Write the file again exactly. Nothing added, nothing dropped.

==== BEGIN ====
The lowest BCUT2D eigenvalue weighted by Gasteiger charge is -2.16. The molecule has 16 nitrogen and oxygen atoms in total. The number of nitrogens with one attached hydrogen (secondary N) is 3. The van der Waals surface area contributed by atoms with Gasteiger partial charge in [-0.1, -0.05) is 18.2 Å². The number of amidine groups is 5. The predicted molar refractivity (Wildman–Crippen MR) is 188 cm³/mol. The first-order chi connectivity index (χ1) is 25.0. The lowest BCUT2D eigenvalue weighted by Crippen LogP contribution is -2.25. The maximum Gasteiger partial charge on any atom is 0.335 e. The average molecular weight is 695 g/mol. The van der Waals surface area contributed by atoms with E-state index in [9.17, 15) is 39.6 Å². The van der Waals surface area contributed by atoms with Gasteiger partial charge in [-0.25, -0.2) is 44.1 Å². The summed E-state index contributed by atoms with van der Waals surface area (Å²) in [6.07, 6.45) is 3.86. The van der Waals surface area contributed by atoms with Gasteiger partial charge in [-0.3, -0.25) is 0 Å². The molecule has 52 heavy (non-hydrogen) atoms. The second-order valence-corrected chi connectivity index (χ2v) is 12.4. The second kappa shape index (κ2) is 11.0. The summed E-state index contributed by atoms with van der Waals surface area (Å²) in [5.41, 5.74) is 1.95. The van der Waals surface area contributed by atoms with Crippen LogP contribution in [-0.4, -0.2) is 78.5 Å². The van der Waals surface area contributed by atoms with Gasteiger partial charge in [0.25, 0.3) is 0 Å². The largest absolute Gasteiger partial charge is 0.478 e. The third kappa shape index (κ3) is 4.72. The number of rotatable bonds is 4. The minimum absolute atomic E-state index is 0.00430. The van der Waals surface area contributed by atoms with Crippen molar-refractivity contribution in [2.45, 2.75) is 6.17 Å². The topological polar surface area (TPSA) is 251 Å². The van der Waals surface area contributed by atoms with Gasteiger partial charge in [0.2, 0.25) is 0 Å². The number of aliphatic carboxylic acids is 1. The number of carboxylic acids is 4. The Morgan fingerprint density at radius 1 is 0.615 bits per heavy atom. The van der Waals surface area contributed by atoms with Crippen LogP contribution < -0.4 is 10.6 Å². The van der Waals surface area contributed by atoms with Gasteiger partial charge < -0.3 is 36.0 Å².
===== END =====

The lowest BCUT2D eigenvalue weighted by Gasteiger charge is -2.16. The molecule has 16 nitrogen and oxygen atoms in total. The number of nitrogens with one attached hydrogen (secondary N) is 3. The van der Waals surface area contributed by atoms with Gasteiger partial charge in [-0.1, -0.05) is 18.2 Å². The number of amidine groups is 5. The predicted molar refractivity (Wildman–Crippen MR) is 188 cm³/mol. The first-order chi connectivity index (χ1) is 25.0. The lowest BCUT2D eigenvalue weighted by Crippen LogP contribution is -2.25. The maximum Gasteiger partial charge on any atom is 0.335 e. The average molecular weight is 695 g/mol. The van der Waals surface area contributed by atoms with E-state index in [9.17, 15) is 39.6 Å². The van der Waals surface area contributed by atoms with Gasteiger partial charge in [-0.25, -0.2) is 44.1 Å². The summed E-state index contributed by atoms with van der Waals surface area (Å²) in [6.07, 6.45) is 3.86. The van der Waals surface area contributed by atoms with Gasteiger partial charge in [-0.3, -0.25) is 0 Å². The molecule has 52 heavy (non-hydrogen) atoms. The second-order valence-corrected chi connectivity index (χ2v) is 12.4. The second kappa shape index (κ2) is 11.0. The summed E-state index contributed by atoms with van der Waals surface area (Å²) in [5.41, 5.74) is 1.95. The van der Waals surface area contributed by atoms with Crippen LogP contribution in [-0.4, -0.2) is 78.5 Å². The van der Waals surface area contributed by atoms with Gasteiger partial charge in [0.25, 0.3) is 0 Å². The largest absolute Gasteiger partial charge is 0.478 e. The third kappa shape index (κ3) is 4.72. The number of rotatable bonds is 4. The minimum absolute atomic E-state index is 0.00430. The van der Waals surface area contributed by atoms with Crippen molar-refractivity contribution in [2.45, 2.75) is 6.17 Å². The topological polar surface area (TPSA) is 251 Å². The van der Waals surface area contributed by atoms with Gasteiger partial charge in [0.2, 0.25) is 0 Å². The number of aliphatic carboxylic acids is 1. The number of carboxylic acids is 4. The Morgan fingerprint density at radius 1 is 0.615 bits per heavy atom. The van der Waals surface area contributed by atoms with Crippen LogP contribution < -0.4 is 10.6 Å². The van der Waals surface area contributed by atoms with Gasteiger partial charge < -0.3 is 36.0 Å².